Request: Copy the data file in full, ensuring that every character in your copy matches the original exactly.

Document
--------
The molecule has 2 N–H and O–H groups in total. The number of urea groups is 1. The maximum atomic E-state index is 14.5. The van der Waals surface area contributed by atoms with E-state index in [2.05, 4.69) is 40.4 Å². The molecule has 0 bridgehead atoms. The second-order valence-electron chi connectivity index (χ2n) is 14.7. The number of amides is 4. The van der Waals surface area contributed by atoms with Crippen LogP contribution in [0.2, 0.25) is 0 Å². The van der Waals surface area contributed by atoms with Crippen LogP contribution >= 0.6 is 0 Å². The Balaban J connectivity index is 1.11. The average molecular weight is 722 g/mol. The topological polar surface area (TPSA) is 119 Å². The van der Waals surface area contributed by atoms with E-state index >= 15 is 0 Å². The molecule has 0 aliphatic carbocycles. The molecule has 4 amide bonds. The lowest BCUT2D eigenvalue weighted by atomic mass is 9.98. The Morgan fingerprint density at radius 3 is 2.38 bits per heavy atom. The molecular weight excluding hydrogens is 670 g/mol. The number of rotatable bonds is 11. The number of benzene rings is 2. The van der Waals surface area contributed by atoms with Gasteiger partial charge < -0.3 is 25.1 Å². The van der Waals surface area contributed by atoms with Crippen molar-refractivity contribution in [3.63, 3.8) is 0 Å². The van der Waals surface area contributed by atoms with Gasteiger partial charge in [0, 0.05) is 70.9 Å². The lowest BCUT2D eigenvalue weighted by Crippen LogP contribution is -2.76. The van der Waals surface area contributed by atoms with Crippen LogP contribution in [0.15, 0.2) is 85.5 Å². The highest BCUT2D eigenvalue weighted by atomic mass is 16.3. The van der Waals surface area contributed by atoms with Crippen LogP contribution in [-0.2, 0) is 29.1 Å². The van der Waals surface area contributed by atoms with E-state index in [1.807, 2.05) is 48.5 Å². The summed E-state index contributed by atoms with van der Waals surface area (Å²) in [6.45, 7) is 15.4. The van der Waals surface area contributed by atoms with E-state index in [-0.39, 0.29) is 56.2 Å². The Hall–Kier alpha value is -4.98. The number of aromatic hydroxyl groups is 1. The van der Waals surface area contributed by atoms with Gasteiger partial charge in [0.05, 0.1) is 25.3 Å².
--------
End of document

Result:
The molecule has 2 N–H and O–H groups in total. The number of urea groups is 1. The maximum atomic E-state index is 14.5. The van der Waals surface area contributed by atoms with E-state index in [2.05, 4.69) is 40.4 Å². The molecule has 0 bridgehead atoms. The second-order valence-electron chi connectivity index (χ2n) is 14.7. The number of amides is 4. The van der Waals surface area contributed by atoms with Crippen LogP contribution in [0.2, 0.25) is 0 Å². The van der Waals surface area contributed by atoms with Crippen LogP contribution >= 0.6 is 0 Å². The Balaban J connectivity index is 1.11. The average molecular weight is 722 g/mol. The topological polar surface area (TPSA) is 119 Å². The van der Waals surface area contributed by atoms with E-state index >= 15 is 0 Å². The molecule has 0 aliphatic carbocycles. The molecule has 4 amide bonds. The lowest BCUT2D eigenvalue weighted by atomic mass is 9.98. The Morgan fingerprint density at radius 3 is 2.38 bits per heavy atom. The molecular weight excluding hydrogens is 670 g/mol. The number of rotatable bonds is 11. The number of benzene rings is 2. The van der Waals surface area contributed by atoms with Gasteiger partial charge < -0.3 is 25.1 Å². The van der Waals surface area contributed by atoms with Crippen molar-refractivity contribution in [3.63, 3.8) is 0 Å². The van der Waals surface area contributed by atoms with Gasteiger partial charge in [0, 0.05) is 70.9 Å². The lowest BCUT2D eigenvalue weighted by Crippen LogP contribution is -2.76. The van der Waals surface area contributed by atoms with Crippen LogP contribution in [0.15, 0.2) is 85.5 Å². The highest BCUT2D eigenvalue weighted by atomic mass is 16.3. The van der Waals surface area contributed by atoms with Crippen LogP contribution in [-0.2, 0) is 29.1 Å². The van der Waals surface area contributed by atoms with E-state index in [1.807, 2.05) is 48.5 Å². The summed E-state index contributed by atoms with van der Waals surface area (Å²) in [6.45, 7) is 15.4. The van der Waals surface area contributed by atoms with E-state index in [-0.39, 0.29) is 56.2 Å². The Hall–Kier alpha value is -4.98. The number of aromatic hydroxyl groups is 1. The van der Waals surface area contributed by atoms with Gasteiger partial charge in [0.05, 0.1) is 25.3 Å².